Embracing The 1619 Project and CRT

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Nikole Hannah-Jones makes an appearance in Lancaster in April 2022. Photo by Leon Laing.

On the heels of The 1619 Project docuseries, I examine how The 1619 Project and Critical Race Theory tug at the heartstrings of people in Central Pennsylvania and beyond. Some groups view books about these topics as eye-opening. Others deem the texts as controversial.

The 1619 Project
The 1619 Project docuseries will air on Jan. 26 on Hulu. Last April, Nikole Hannah-Jones discussed her book, “The 1619 Project: A New Origin Story,” at St. James Episcopal Church in Lancaster. CHI St. Joseph Children’s Health held the event.

Hannah-Jones, an author and reporter, earned the coveted Pulitzer Prize for her project in 2020.

The 1619 Project aims to reframe the country’s history by placing the consequences of slavery and the contributions of Black Americans at the very center of the United States’ national narrative.

“So we didn’t have a democracy until 1965,” Hannah-Jones affirmed at her Lancaster-based appearance. “We had an ethnocracy. We had a democracy for white Americans.”

Aside from covering Hannah-Jones in Lancaster, I saw her in Columbia, Maryland, in October 2021.

“I am tremendously blessed to be able to do the work that I do,” Hannah-Jones said in Columbia. “And I do it in the service of our ancestors … If you control the memory, you can control the policy. It’s not incidental that the same states passing these anti-1619, anti-Critical Race Theory laws are passing anti-voter laws.”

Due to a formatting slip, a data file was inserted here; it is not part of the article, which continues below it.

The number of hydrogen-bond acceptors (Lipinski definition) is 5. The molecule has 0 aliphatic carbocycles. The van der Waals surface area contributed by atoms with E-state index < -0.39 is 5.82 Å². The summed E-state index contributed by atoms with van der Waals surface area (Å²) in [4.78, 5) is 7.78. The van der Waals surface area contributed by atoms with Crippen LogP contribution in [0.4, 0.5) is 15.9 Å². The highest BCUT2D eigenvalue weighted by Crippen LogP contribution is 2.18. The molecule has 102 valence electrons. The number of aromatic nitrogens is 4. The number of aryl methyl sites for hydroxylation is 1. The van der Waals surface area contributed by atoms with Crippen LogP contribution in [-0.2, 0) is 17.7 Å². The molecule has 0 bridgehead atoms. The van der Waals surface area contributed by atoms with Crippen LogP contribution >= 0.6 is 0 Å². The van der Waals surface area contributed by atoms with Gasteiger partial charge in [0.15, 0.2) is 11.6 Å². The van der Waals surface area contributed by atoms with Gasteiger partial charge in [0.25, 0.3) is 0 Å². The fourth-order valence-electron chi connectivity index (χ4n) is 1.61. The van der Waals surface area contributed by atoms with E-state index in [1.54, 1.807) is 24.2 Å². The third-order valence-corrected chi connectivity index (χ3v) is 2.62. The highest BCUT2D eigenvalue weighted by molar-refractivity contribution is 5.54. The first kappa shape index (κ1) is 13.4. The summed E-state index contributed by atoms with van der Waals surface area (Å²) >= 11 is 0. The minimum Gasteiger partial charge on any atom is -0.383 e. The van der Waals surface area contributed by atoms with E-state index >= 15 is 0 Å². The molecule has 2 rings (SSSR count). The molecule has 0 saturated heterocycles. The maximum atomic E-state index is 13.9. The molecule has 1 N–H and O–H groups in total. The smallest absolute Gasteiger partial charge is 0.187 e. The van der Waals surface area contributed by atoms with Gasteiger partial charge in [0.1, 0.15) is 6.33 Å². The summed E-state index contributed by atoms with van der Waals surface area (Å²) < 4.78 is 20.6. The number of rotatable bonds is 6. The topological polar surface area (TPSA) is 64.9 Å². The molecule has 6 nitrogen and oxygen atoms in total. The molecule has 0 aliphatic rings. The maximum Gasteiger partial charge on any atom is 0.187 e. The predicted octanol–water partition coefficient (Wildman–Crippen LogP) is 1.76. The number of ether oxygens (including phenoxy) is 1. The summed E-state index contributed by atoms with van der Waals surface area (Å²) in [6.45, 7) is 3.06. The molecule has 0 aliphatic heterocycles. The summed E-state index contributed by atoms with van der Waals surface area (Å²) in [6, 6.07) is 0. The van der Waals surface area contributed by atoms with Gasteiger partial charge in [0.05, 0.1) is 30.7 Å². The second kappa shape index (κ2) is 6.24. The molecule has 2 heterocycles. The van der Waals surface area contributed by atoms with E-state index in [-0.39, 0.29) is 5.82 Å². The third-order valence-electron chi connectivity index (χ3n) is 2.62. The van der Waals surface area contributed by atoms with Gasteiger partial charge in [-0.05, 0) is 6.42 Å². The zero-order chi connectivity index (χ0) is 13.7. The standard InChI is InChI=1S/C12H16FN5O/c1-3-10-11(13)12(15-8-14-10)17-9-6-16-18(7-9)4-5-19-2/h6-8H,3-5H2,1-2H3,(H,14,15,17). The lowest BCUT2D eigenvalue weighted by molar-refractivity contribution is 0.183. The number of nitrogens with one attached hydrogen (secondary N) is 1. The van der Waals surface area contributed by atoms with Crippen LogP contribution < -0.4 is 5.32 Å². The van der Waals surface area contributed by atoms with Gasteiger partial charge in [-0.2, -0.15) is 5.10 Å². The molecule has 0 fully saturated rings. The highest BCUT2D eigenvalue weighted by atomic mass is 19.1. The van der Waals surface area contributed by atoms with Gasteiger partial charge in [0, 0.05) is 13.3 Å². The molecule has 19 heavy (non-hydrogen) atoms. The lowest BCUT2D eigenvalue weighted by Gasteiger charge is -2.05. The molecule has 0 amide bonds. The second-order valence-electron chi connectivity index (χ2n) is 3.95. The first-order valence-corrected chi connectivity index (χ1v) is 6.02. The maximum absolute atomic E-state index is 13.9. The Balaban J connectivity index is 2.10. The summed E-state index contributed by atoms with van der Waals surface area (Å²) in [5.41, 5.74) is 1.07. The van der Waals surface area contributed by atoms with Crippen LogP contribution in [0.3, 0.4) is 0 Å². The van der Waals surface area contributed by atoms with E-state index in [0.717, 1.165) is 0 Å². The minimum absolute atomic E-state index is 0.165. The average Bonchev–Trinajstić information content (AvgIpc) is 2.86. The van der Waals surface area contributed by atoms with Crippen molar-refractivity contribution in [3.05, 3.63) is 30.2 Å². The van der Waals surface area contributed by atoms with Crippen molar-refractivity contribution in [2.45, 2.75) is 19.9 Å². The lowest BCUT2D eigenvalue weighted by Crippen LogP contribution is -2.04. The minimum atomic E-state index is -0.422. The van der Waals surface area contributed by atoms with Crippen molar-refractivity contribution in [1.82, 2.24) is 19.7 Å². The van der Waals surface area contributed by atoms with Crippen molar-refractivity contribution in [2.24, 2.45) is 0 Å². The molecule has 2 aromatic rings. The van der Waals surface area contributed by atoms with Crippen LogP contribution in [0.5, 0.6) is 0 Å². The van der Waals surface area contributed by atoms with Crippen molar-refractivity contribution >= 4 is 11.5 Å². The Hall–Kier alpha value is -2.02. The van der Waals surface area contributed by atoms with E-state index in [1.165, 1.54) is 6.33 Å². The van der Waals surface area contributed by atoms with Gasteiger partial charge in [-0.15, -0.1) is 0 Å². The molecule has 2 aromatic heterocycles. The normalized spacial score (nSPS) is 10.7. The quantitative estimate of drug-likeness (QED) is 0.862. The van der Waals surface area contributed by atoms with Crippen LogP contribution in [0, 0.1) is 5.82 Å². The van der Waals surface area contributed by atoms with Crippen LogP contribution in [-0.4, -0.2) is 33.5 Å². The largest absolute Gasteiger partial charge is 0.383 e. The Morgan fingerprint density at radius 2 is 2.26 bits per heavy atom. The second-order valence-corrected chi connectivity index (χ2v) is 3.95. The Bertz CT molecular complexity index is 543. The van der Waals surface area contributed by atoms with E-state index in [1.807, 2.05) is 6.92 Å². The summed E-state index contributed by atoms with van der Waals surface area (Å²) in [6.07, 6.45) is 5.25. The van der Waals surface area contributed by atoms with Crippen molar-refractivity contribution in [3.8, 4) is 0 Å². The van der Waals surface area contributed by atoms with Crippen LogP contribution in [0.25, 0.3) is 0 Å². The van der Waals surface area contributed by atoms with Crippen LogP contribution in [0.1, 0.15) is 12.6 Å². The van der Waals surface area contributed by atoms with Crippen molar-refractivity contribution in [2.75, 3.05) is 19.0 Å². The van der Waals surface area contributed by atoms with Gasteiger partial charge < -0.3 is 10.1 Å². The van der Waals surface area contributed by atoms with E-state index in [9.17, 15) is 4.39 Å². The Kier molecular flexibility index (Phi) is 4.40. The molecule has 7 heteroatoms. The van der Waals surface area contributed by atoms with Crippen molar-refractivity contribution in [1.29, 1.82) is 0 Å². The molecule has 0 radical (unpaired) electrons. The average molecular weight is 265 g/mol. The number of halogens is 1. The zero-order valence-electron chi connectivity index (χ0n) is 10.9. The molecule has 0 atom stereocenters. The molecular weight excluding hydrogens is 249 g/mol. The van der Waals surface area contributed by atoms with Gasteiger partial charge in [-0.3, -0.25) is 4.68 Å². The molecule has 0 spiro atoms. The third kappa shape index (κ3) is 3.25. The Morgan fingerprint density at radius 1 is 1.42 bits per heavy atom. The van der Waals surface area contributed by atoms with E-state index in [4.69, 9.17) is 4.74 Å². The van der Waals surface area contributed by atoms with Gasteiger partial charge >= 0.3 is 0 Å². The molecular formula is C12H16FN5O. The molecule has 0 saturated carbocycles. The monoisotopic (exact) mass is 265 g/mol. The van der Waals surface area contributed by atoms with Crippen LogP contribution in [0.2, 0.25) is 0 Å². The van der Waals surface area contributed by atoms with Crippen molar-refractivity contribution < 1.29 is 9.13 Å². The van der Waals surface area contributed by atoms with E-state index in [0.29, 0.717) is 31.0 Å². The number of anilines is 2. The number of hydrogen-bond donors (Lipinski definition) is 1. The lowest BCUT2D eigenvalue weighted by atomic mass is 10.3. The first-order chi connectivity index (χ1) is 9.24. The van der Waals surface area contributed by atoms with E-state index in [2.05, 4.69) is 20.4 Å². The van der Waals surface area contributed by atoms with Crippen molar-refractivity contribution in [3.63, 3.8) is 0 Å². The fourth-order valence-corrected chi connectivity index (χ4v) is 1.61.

Critical Race Theory
Critical Race Theory explores how race and racism intersect with politics, culture and the law. There are various books about CRT.

When asked if The 1619 Project and CRT are taught in Central Pa. schools, Dr. Amber Sessoms said, “not that I know of.” 

“Those against [concepts that challenge conventional history] are calling anything and everything CRT these days,” Dr. Sessoms added.

Dr. Sessoms is a principal and founder of a local business called Natural Inclination.

In 2020, President Donald Trump issued an executive order barring any training that suggested the United States was fundamentally racist.

Kimberlé Crenshaw is a civil rights advocate and leading scholar of CRT. As a professor at the UCLA School of Law and Columbia Law School, she specializes in race and gender issues.

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